Ever since we went to the Lope National Park I've wanted to write a post on the jungle. It's so much more than just a forest - it's a living organism and it deserves a great deal of respect. Because if left alone in the jungle, let's face it, we die.
Although it sounds kind of dramatic, it's simply true. During one of our outings in Mikongo, I imagined the following situation: our perfectly camouflaged guides suddenly disappear. We start looking around but they are nowhere to be found. What do we do? Which way to go? No sir!, there is no way we can get back to the camp, the jungle is full of little paths made by animals, we can't tell one from another. Yes, we die.
The trips are made in small groups, four people maximum. There are two guides, one leading the group, the other one behind the tourists. They are our ears and eyes, as we truly are blind and deaf in the jungle. They can see the most invisible things: a frog that looks like a leaf or a gorilla's nest. Every few metres they stop and listen - which path should we take? They can hear gorillas banging on their chests, they can hear an ape moving behind a curtain of green. And they themselves are completely invisible (see picture on the right). Very carefully they led us into the forest, walking slowly and silently, talking in whisper. Impressive.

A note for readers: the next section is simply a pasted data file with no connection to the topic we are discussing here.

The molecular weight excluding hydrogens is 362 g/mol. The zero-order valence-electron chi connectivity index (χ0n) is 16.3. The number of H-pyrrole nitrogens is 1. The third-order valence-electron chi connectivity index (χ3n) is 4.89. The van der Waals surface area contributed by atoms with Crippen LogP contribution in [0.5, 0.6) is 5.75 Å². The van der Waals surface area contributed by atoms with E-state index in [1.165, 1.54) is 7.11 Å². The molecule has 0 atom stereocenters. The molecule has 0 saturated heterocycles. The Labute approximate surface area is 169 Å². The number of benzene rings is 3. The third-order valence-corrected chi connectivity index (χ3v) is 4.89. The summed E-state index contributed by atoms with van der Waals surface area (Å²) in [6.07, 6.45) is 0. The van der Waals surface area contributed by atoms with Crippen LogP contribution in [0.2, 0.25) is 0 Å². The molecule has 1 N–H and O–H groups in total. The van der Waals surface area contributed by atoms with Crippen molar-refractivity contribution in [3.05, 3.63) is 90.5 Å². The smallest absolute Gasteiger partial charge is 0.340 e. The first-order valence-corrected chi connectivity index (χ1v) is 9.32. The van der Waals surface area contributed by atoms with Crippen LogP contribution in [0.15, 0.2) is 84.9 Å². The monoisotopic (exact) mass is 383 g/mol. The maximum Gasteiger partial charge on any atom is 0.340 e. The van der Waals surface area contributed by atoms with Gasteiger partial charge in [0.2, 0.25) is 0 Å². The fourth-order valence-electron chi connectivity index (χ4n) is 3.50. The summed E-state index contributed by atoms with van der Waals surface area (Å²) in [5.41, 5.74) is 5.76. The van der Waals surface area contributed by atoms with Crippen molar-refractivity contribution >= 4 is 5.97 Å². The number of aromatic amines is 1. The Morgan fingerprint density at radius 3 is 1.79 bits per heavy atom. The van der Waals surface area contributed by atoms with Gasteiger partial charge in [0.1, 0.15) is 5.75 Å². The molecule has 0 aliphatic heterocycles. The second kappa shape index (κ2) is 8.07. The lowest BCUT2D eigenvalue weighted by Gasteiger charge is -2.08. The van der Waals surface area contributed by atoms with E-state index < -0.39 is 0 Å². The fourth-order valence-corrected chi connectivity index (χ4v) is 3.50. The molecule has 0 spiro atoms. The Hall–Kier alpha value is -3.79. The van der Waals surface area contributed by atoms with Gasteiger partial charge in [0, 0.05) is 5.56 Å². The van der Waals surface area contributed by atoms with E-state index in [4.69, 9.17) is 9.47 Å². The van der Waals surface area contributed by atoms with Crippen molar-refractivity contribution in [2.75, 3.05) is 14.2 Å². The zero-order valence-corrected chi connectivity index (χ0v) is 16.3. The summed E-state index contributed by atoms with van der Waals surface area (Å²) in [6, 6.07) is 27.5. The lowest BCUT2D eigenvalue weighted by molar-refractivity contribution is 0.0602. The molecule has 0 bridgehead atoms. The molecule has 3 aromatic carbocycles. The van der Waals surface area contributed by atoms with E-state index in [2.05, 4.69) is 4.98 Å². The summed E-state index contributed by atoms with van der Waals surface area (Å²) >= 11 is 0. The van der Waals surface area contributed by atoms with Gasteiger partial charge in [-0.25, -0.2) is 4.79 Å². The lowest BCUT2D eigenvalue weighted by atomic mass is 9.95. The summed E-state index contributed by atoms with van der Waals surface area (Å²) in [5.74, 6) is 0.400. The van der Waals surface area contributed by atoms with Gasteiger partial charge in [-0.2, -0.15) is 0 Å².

Even though we saw very few animals (dry season!), the jungle experience compensated for that fully: the plants were simply awesome. Tree of adultery with ants living inside. In the old days women were punished for adultery by being tied to that very tree (see picture on the left). The healing tree, its resin red as blood. Desinfects wounds, helps the healing process. Lianas strangling trees. Grass that cuts your skin. Enormous trees.
Our guides turned out to be gentlemen, too. They informed Jandro that I should walk in front of him in case we spotted animals (like this I would've seen them first). They also asked my boyfriend if he wanted to accompany me behind a tree so that I could pee. And when I decided to do it (on my own, mind you!), they, sitting on a fallen tree trunk, turned round and, very determined, looked up, so that they would see nothing. They wouldn't turn back until they were absolutely sure I was fully dressed (why would I emerge from behind the tree anything but fully dressed I don't know).
We thus walked and walked and tracked gorillas, thinking how far away we were from everything. And even though we looked and felt quite out of place in this forest of which we know and understand so little, we loved the experience and are determined to come back; in the end it's not difficult: I can see the forest out of the living-room window...